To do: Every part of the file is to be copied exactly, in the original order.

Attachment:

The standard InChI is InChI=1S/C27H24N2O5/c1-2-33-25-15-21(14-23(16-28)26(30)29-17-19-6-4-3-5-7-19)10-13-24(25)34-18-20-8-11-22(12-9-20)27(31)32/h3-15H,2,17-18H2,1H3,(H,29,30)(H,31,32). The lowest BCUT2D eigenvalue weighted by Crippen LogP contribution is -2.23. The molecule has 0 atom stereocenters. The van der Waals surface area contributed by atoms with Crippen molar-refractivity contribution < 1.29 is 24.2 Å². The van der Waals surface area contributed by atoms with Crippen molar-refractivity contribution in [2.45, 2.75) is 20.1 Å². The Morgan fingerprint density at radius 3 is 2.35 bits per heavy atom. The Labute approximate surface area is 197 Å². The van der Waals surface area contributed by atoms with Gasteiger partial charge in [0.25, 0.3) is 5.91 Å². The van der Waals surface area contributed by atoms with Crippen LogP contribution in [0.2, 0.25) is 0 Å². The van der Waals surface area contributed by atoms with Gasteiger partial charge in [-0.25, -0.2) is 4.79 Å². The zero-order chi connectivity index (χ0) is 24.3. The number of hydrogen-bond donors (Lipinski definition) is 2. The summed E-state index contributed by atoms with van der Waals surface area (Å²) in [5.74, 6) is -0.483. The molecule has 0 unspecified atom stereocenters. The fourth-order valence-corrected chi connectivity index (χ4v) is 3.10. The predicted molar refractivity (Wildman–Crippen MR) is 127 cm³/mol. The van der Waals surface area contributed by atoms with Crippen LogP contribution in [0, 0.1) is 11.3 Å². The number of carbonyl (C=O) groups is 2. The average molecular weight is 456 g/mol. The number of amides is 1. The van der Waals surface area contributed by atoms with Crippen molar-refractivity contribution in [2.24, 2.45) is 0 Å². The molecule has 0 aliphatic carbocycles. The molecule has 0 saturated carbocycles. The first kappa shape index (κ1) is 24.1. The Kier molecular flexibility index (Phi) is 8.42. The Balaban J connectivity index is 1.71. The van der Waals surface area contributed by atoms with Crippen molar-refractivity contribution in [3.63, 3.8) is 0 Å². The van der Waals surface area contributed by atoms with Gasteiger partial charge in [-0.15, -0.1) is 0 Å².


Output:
The standard InChI is InChI=1S/C27H24N2O5/c1-2-33-25-15-21(14-23(16-28)26(30)29-17-19-6-4-3-5-7-19)10-13-24(25)34-18-20-8-11-22(12-9-20)27(31)32/h3-15H,2,17-18H2,1H3,(H,29,30)(H,31,32). The lowest BCUT2D eigenvalue weighted by Crippen LogP contribution is -2.23. The molecule has 0 atom stereocenters. The van der Waals surface area contributed by atoms with Crippen molar-refractivity contribution < 1.29 is 24.2 Å². The van der Waals surface area contributed by atoms with Crippen molar-refractivity contribution in [2.45, 2.75) is 20.1 Å². The Morgan fingerprint density at radius 3 is 2.35 bits per heavy atom. The Labute approximate surface area is 197 Å². The van der Waals surface area contributed by atoms with Gasteiger partial charge in [0.25, 0.3) is 5.91 Å². The van der Waals surface area contributed by atoms with Crippen LogP contribution in [0.2, 0.25) is 0 Å². The van der Waals surface area contributed by atoms with Gasteiger partial charge in [-0.25, -0.2) is 4.79 Å². The zero-order chi connectivity index (χ0) is 24.3. The number of hydrogen-bond donors (Lipinski definition) is 2. The summed E-state index contributed by atoms with van der Waals surface area (Å²) in [5.74, 6) is -0.483. The molecule has 0 unspecified atom stereocenters. The fourth-order valence-corrected chi connectivity index (χ4v) is 3.10. The predicted molar refractivity (Wildman–Crippen MR) is 127 cm³/mol. The van der Waals surface area contributed by atoms with Crippen LogP contribution in [0, 0.1) is 11.3 Å². The number of carbonyl (C=O) groups is 2. The average molecular weight is 456 g/mol. The number of amides is 1. The van der Waals surface area contributed by atoms with Crippen molar-refractivity contribution in [2.24, 2.45) is 0 Å². The molecule has 0 aliphatic carbocycles. The molecule has 0 saturated carbocycles. The first kappa shape index (κ1) is 24.1. The Kier molecular flexibility index (Phi) is 8.42. The Balaban J connectivity index is 1.71. The van der Waals surface area contributed by atoms with Crippen molar-refractivity contribution in [3.63, 3.8) is 0 Å². The van der Waals surface area contributed by atoms with Gasteiger partial charge in [-0.15, -0.1) is 0 Å².